7 cajas (2012)
★★★★ / ★★★★
The job sounds simple: To guard seven sealed boxes and deliver them to Mr. Dario (Paletita), a man with spectacles and who is likely involved in something beyond the meat business. If all the merchandise arrive safely, Victor (Celso Franco) would receive one hundred dollars—more than enough to cover the cell phone with a video camera that he so desperately wishes to have. But the Paraguayan marketplace of the country’s capital is a treacherous environment. Soon, fellow delivery boys, cops, and thugs are out looking for Victor and many are willing to cross the line to get richer by sunrise.
Directed by Juan Carlos Maneglia and Tana Schembori, “7 cajas” brims with creativity, humor, color, and thrills that it becomes easy to overlook the simplicity of the premise. Right from the beginning, we are placed into the life of our wheelbarrow-pushing protagonist and the screenplay does not lose momentum until the camera, in its last shot, fixes its lens on Victor’s exhausted and injured face. It is a complete picture. And that makes it a rarity.
What impressed me most is the level of detail of the marketplace. I have not been to the specific outdoor market where the film was shot, but I have been to others like it. While growing up in the Philippines, my mother, brother, and I would go to the market just about every weekend to buy goods—from fresh fish, meat, and vegetables to local spices, knickknacks, and school supplies—and there are three things I will never forget: the buzzing of the crowd, the stench of the products and hardworking people, and the heat that envelops every square inch of the outdoors. Based on personal experience, this film gets those details exactly right and it is a joy to see a version of my memories of childhood being represented on screen.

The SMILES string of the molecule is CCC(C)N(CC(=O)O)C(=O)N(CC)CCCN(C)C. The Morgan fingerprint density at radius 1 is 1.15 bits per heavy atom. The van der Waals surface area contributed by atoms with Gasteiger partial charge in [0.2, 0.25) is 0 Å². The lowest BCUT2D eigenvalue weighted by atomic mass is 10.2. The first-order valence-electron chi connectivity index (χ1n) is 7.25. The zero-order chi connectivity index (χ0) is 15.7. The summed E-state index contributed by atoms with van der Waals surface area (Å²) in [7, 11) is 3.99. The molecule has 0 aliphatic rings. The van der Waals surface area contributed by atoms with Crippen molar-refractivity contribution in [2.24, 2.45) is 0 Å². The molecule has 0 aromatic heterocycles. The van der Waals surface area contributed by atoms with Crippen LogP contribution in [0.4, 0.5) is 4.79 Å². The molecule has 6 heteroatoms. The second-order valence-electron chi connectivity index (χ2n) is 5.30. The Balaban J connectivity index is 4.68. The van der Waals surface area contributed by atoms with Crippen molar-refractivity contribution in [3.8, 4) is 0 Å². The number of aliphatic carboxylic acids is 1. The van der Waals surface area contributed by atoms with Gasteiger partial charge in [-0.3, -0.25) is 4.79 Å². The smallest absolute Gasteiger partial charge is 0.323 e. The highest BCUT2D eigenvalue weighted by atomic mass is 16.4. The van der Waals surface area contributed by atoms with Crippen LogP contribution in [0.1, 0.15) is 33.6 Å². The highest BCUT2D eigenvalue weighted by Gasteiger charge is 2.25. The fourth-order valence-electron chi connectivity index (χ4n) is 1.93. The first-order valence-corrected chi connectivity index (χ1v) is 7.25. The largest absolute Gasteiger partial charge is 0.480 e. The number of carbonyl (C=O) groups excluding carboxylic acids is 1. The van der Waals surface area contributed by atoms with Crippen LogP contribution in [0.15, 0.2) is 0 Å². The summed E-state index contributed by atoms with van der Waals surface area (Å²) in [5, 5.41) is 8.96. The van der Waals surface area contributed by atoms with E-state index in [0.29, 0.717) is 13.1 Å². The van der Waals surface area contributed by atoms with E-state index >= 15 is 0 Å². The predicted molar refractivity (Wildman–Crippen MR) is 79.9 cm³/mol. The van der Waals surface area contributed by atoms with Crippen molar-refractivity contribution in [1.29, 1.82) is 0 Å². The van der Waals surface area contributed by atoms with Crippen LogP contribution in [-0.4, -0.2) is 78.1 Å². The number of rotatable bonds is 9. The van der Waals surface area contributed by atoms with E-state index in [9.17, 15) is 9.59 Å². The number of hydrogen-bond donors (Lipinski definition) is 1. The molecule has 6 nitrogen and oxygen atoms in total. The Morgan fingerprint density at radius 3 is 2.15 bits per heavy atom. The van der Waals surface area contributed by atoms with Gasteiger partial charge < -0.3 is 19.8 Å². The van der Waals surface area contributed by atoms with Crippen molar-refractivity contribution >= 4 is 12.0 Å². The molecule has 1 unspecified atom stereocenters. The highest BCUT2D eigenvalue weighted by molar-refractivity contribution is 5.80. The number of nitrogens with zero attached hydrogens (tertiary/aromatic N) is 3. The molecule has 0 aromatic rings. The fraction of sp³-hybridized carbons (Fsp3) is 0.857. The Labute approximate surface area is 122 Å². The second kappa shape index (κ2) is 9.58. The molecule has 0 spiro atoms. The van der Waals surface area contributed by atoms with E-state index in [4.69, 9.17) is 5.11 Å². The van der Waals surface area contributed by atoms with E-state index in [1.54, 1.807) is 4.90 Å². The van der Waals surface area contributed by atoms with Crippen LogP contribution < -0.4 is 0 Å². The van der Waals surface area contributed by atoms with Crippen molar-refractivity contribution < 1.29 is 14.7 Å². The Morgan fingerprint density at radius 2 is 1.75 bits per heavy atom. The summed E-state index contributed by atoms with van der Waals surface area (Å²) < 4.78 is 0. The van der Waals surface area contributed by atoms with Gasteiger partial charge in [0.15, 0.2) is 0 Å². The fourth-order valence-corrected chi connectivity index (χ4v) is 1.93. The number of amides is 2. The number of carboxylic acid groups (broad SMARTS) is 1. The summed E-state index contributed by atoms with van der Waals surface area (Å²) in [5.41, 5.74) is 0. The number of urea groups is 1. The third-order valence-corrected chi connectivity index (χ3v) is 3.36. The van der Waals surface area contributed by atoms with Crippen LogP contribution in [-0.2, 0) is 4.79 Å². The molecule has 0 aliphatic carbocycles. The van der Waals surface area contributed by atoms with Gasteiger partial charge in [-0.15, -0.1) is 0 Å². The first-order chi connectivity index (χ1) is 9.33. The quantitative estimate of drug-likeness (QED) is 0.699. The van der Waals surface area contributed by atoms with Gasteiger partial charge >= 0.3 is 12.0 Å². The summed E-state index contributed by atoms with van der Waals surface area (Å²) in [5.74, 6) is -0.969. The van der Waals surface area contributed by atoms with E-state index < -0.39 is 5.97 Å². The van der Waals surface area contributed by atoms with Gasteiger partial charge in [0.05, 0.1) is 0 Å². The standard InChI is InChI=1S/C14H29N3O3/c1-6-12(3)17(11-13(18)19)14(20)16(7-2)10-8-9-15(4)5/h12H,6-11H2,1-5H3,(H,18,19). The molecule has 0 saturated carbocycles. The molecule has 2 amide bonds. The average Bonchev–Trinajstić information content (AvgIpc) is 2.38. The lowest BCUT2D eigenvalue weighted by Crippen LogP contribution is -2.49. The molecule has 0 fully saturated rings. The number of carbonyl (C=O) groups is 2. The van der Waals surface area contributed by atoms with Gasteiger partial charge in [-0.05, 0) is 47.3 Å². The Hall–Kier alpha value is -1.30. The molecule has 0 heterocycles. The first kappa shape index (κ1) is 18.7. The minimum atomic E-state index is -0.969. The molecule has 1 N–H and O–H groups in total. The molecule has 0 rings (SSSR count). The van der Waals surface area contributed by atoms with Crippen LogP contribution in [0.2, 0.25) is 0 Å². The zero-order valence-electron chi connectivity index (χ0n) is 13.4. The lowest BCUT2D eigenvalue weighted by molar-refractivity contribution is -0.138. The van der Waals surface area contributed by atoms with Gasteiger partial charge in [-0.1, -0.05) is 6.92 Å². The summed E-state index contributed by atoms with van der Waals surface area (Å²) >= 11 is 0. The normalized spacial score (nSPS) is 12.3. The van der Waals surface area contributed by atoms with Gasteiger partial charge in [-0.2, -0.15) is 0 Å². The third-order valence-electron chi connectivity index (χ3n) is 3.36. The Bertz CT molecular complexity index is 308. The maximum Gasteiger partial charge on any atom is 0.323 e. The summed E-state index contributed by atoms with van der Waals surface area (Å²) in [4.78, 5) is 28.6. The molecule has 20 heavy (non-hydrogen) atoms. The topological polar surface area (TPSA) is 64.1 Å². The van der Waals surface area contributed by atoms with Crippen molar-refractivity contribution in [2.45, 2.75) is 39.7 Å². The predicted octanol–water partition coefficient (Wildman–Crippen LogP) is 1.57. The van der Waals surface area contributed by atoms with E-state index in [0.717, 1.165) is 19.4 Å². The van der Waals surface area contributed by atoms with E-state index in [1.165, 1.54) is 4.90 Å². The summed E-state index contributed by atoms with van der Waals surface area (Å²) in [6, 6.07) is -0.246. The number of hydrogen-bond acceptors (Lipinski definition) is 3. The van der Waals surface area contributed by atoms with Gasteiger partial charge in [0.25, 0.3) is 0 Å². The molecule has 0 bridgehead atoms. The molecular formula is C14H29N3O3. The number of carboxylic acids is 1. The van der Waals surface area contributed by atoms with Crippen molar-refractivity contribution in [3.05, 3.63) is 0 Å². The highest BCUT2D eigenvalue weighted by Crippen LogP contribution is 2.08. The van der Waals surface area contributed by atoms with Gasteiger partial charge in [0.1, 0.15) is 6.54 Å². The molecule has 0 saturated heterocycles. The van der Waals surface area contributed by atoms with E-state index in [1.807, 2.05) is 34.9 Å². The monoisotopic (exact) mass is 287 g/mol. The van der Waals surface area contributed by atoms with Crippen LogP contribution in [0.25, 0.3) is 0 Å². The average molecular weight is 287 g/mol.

The picture is very fluid in crossing genres. For example, the suspenseful chase sequences are usually followed by a friendly argument between Victor and Liz (Lali Gonzalez), the former condemning the latter for being stupid, but Liz always manages to prove to Victor that she is very smart when it really counts. The camaraderie between the performers are believable and it becomes apparent to us almost immediately that the characters have known each other for years. The breaks between thrills give us a chance to mentally reset and recharge until the camera adopts swift motions and various acrobatics once again.
The directors have a knack for revealing horrific images and so I am interested to see how they shape a horror film. In any case, Maneglia and Schembori appear to know the subtle disparities between build-up and tension. The similarities are utilized to form a familiar template and the differences are used to defy what we come to expect of a particular scene. This is best exemplified in the scene where Tamara (Nelly Davalos), Victor’s sister, visits a building with a homeless man sleeping outside.
“7 Boxes” is a movie to be cherished, one that deserves to be seen again and again. But not for reasons that you might think. No, it does not command the twists, turns, and multiple meanings of works like Christopher Nolan’s “Inception” or Adrian Lyne’s “Jacob’s Ladder.” It asks for a different set of eyes. Instead of putting the focus on fantastic elements, it gives us a chance to appreciate real lives and places—even if they look grimy or dirty. We need and should demand for more movies like this.